Generally, the dose to the normal lung and interstitial changes in the background lung are important risk factors of severe RP in cases of lung cancer treated with SBRT. The ratio of fatal RP after SBRT for stage I NSCLC in patients with accompanying pulmonary interstitial change was reported to be more than 5%. IPF is the biggest risk factor for severe RP. Chronic heart failure might exacerbate RP, but further research is mandatory to reach a definitive conclusion. It would be reasonable to avoid prompt SBRT by employing a watchful waiting policy in cases of indolent or non-aggressive type tumors, such as ground-glass tumors. While pulmonary interstitial disease is an important risk factor of severe RP, it is not always a contraindication for thoracic SBRT. Patients need to be provided proper information, including an adequate explanation of the risk of severe RP post SBRT according to the condition and characteristics of their tumors, before they provide consent, and the final decision must be selected by the patients’ judgement. It would be better to use or recommend more highly precise irradiation technique, PT, or radio-frequency ablation, that can reduce radiation doses to the normal lung more, in particular for the cases with IPF. Identification of biomarkers indicating an individual’s risk level for severe RP, such as SNPs, would be important in treatment decisions, but it needs further researches. Though there are no reliable drugs for treating severe RP, anti-fibrotic agents, such as pirfenidone, might be effective in its prevention or alleviation. Further clinical trials to explore the efficacy of anti-fibrotic agents is mandatory.
The author is very grateful to Hideomi Yamashita, Yoshiyuki Shioyama, Yasuo Matsumoto, Kenji Takayama, Yukinori Matsuo, Akifumi Miyakawa, Haruo Matsushita, Masahiko Aoki, Keiji Nihei, Tomoki Kimura, Hiromichi Ishiyama, Naoya Murakami, Kensei Nakata, Atsuya Takeda, Takashi Uno, Takuma Nomiya, Tuyoshi Takanaka, Yuji Seo, Takafumi Komiyama, Kan Marino, Shinichi Aoki, Ryo Saito, Masayuki Araya, Yoshiyasu Maehata, Licht Tominaga and Kengo Kuriyama for collaborating to our research of multi-institutional SBRT study, and to Yukie Watanabe and Riko Mochizuki for their assistance in managing submission of this manuscript.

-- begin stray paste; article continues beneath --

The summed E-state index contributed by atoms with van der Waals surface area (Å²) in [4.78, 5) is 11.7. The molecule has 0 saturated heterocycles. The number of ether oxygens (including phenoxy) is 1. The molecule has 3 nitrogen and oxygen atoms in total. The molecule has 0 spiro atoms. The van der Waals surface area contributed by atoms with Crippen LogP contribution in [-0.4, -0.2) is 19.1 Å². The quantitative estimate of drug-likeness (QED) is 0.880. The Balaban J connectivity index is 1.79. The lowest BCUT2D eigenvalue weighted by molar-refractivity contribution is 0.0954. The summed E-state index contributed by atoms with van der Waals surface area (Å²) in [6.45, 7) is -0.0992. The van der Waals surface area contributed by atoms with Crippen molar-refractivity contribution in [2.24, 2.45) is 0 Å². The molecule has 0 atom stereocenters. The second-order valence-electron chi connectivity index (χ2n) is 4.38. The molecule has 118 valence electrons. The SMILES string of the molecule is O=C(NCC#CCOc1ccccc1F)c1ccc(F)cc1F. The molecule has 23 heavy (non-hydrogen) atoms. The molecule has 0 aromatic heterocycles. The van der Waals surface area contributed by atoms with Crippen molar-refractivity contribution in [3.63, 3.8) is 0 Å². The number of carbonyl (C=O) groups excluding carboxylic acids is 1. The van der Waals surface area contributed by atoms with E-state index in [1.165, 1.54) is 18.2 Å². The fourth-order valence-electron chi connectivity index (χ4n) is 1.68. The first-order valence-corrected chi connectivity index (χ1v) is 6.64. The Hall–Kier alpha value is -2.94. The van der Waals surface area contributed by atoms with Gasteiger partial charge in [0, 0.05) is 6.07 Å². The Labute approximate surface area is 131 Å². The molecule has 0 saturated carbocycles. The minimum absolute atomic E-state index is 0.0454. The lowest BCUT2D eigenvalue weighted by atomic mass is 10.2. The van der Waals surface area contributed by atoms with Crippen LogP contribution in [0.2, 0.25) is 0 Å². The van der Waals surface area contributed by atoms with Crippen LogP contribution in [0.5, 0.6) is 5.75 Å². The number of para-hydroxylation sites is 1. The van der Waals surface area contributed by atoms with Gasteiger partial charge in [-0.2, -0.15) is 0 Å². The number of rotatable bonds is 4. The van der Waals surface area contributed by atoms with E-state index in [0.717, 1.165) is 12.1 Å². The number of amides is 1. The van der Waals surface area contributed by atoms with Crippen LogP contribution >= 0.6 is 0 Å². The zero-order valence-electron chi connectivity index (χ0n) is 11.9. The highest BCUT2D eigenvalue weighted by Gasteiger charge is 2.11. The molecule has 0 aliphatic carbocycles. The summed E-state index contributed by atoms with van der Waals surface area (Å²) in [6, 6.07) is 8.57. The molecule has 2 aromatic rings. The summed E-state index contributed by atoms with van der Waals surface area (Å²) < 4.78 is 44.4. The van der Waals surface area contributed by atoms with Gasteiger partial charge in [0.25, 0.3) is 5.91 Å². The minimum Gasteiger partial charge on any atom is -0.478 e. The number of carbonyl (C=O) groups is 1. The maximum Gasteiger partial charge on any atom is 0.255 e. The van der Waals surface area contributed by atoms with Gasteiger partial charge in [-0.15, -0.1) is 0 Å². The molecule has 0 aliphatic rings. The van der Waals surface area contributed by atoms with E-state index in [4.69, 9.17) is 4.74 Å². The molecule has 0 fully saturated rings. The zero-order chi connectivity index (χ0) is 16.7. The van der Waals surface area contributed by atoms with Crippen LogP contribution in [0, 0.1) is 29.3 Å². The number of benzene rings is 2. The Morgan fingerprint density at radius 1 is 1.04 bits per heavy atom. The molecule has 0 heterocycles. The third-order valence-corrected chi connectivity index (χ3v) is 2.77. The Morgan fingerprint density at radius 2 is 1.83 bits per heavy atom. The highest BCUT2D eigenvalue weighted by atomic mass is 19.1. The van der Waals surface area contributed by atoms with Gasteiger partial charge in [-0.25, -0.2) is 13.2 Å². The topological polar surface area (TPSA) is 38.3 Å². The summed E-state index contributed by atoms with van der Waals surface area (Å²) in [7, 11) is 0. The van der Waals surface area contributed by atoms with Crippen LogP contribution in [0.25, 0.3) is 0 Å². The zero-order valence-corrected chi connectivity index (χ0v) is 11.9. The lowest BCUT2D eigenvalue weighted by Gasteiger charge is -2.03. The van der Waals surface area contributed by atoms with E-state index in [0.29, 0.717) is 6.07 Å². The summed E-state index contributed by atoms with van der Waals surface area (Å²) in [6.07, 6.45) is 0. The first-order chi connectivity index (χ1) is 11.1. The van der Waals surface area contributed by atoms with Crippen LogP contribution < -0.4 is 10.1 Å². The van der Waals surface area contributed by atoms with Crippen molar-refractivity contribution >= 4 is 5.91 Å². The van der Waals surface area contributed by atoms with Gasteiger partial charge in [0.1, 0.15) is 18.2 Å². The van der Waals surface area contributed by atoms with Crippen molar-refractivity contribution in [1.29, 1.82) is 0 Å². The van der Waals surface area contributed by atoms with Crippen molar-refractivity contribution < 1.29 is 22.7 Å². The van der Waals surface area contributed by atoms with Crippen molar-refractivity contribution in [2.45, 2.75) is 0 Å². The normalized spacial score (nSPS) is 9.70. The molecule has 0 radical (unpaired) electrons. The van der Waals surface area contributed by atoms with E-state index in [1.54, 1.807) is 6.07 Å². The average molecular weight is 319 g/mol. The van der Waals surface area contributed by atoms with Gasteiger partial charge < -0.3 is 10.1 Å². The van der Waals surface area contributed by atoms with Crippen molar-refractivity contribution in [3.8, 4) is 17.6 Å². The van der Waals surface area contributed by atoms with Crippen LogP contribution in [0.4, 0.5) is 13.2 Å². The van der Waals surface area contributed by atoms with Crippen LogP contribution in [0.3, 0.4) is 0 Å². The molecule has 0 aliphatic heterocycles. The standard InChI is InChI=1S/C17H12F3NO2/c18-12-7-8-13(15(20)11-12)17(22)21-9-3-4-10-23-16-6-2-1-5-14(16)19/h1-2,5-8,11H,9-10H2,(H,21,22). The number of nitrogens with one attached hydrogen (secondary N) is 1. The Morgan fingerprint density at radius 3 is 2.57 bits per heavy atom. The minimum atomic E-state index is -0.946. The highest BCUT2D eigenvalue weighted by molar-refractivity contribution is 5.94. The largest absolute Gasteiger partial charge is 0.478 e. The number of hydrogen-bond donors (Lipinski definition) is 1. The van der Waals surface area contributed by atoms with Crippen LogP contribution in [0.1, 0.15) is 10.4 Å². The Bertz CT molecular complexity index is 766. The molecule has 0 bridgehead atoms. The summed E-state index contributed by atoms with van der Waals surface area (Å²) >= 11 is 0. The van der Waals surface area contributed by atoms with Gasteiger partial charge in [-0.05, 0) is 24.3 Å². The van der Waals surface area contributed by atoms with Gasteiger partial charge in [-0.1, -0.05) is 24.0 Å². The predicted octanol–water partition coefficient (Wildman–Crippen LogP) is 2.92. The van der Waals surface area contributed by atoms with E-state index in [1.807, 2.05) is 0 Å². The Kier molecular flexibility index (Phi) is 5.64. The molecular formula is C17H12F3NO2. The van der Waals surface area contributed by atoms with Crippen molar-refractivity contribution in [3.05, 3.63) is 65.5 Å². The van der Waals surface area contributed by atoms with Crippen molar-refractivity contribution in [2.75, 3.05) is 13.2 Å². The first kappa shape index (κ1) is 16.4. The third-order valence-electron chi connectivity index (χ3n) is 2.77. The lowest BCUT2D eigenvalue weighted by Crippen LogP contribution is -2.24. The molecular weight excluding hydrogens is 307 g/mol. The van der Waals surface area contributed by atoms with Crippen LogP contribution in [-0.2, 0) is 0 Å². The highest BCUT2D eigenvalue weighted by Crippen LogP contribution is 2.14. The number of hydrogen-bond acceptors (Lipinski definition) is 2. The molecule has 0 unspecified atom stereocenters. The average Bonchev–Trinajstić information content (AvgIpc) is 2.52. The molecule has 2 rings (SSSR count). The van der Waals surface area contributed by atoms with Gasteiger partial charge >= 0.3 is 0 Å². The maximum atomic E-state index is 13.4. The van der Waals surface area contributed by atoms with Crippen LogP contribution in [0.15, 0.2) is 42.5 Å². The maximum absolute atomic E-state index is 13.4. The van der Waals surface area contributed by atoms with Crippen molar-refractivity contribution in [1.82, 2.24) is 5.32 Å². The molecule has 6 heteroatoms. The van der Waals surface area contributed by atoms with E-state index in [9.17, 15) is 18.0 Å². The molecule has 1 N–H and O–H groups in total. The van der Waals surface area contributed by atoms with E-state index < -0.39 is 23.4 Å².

Funding: This work was supported by Japan Society for the Promotion of Science (JSPS) KAKENHI Grant Number JP16H05389.
Conflicts of Interest: The author has no conflicts of interest to declare.
- Onishi H, Shirato H, Nagata Y, et al. Hypofractionated stereotactic radiotherapy (HypoFXSRT) for stage I non-small cell lung cancer: updated results of 257 patients in a Japanese multi-institutional study. J Thorac Oncol 2007;2:S94-100. [Crossref] [PubMed]
- Chang JY, Senan S, Paul MA, et al. Stereotactic ablative radiotherapy versus lobectomy for operable stage I non-small-cell lung cancer: a pooled analysis of two randomised trials. Lancet Oncol 2015;16:630-7. [Crossref] [PubMed]
- Yamaguchi S, Ohguri T, Ide S, et al. Stereotactic body radiotherapy for lung tumors in patients with subclinical interstitial lung disease: The potential risk of extensive radiation pneumonitis. Lung Cancer 2013;82:260-5. [Crossref] [PubMed]
- Ueki N, Matsuo Y, Togashi Y, et al. Impact of pretreatment interstitial lung disease on radiation pneumonitis and survival after stereotactic body radiation therapy for lung cancer. J Thorac Oncol 2015;10:116-25. [Crossref] [PubMed]
- Yoshitake T, Shioyama Y, Asai K, et al. Impact of Interstitial Changes on Radiation Pneumonitis after Stereotactic Body Radiation Therapy for Lung Cancer. Anticancer Res 2015;35:4909-13. [PubMed]
- Onishi H, Yamashita H, Shioyama Y, et al. Stereotactic Body Radiation Therapy for Patients with Pulmonary Interstitial Change: High Incidence of Fatal Radiation Pneumonitis in a Retrospective Multi-Institutional Study. Cancers (Basel) 2018. [Crossref] [PubMed]
- Kong FS, Moiseenko V, Zhao J, et al. Organs at Risk Considerations for Thoracic Stereotactic Body Radiation Therapy: What Is Safe for Lung Parenchyma? Int J Radiat Oncol Biol Phys 2018. [Epub ahead of print]. [Crossref] [PubMed]
- Glick D, Lyen S, Kandel S, et al. Impact of pretreatment interstitial lung disease on radiation pneumonitis and survival in patients treated with lung stereotactic body radiation therapy (SBRT). Clin Lung Cancer 2018;19:e219-26. [Crossref] [PubMed]
- Matsuo Y, Shibuya K, Nakamura M, et al. Dose--Volume metrics associated with radiation pneumonitis after stereotactic body radiation therapy for lung cancer. Int J Radiat Oncol Biol Phys 2012;83:e545-9. [Crossref] [PubMed]
- Nagata Y, Hiraoka M, Shibata T, et al. Prospective Trial of Stereotactic Body Radiation Therapy for Both Operable and Inoperable T1N0M0 Non-Small Cell Lung Cancer: Japan Clinical Oncology Group Study JCOG0403. Int J Radiat Oncol Biol Phys 2015;93:989-96. [Crossref] [PubMed]
- Travis WD, Costabel U, Hansell DM, et al. An ofﬁcial American Thoracic Society/European Respiratory Society statement: update of the international multi-disciplinary classiﬁcation of the idiopathic interstitial pneumonias. Am J Respir Crit Care Med 2013;188:733-48. [Crossref] [PubMed]
- Timmerman R, McGarry R, Yiannoutsos C, et al. Excessive toxicity when treating central tumors in a phase II study of stereotactic body radiation therapy for medically inoperable early-stage lung cancer. J Clin Oncol 2006;24:4833-9. [Crossref] [PubMed]
- Yamashita H, Nakagawa K, Nakamura N, et al. Exceptionally high incidence of symptomatic grade 2-5 radiation pneumonitis after stereotactic radiation therapy for lung tumors. Radiat Oncol 2007;2:21. [Crossref] [PubMed]
- Hope AJ, Lindsay PE, El Naqa I, et al. Modeling radiation pneumonitis risk with clincal, dosimetric, and spatial parameters. Int J Radiat Oncol Biol Phys 2006;65:112-4. [Crossref] [PubMed]